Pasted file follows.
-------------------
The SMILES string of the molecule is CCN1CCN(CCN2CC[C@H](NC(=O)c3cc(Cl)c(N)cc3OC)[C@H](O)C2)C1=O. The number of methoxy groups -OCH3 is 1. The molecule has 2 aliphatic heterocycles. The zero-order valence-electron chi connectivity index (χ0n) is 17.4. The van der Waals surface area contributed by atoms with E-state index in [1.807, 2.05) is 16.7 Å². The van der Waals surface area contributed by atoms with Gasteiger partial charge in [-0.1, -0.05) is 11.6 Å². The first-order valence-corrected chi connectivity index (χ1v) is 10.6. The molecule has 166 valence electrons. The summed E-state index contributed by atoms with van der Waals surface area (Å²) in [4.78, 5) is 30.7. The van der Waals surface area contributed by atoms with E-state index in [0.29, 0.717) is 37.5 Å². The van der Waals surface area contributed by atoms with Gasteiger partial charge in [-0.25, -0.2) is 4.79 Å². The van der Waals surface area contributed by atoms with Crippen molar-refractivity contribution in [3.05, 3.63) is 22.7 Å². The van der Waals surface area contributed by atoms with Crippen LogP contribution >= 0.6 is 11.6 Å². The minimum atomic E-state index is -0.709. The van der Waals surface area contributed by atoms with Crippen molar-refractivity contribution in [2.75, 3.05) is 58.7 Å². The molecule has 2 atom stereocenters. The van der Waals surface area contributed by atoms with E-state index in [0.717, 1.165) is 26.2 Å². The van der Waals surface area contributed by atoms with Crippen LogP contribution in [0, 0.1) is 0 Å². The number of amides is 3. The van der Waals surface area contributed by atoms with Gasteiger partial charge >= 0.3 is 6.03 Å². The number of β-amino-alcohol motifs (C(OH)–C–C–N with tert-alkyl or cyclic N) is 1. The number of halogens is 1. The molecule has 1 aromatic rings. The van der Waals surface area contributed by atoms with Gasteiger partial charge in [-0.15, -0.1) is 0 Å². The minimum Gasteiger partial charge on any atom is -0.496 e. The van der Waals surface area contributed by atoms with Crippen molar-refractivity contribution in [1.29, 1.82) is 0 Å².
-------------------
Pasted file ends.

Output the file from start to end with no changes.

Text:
The SMILES string of the molecule is CCN1CCN(CCN2CC[C@H](NC(=O)c3cc(Cl)c(N)cc3OC)[C@H](O)C2)C1=O. The number of methoxy groups -OCH3 is 1. The molecule has 2 aliphatic heterocycles. The zero-order valence-electron chi connectivity index (χ0n) is 17.4. The van der Waals surface area contributed by atoms with E-state index in [1.807, 2.05) is 16.7 Å². The van der Waals surface area contributed by atoms with Gasteiger partial charge in [-0.1, -0.05) is 11.6 Å². The first-order valence-corrected chi connectivity index (χ1v) is 10.6. The molecule has 166 valence electrons. The summed E-state index contributed by atoms with van der Waals surface area (Å²) in [4.78, 5) is 30.7. The van der Waals surface area contributed by atoms with E-state index in [0.29, 0.717) is 37.5 Å². The van der Waals surface area contributed by atoms with Gasteiger partial charge in [-0.25, -0.2) is 4.79 Å². The van der Waals surface area contributed by atoms with Crippen molar-refractivity contribution in [3.05, 3.63) is 22.7 Å². The van der Waals surface area contributed by atoms with Crippen LogP contribution >= 0.6 is 11.6 Å². The minimum atomic E-state index is -0.709. The van der Waals surface area contributed by atoms with Crippen molar-refractivity contribution in [2.75, 3.05) is 58.7 Å². The molecule has 2 atom stereocenters. The van der Waals surface area contributed by atoms with E-state index in [0.717, 1.165) is 26.2 Å². The van der Waals surface area contributed by atoms with Crippen LogP contribution in [0, 0.1) is 0 Å². The number of amides is 3. The van der Waals surface area contributed by atoms with Gasteiger partial charge >= 0.3 is 6.03 Å². The number of β-amino-alcohol motifs (C(OH)–C–C–N with tert-alkyl or cyclic N) is 1. The number of halogens is 1. The molecule has 1 aromatic rings. The van der Waals surface area contributed by atoms with Gasteiger partial charge in [-0.15, -0.1) is 0 Å². The minimum Gasteiger partial charge on any atom is -0.496 e. The van der Waals surface area contributed by atoms with Crippen molar-refractivity contribution in [1.29, 1.82) is 0 Å².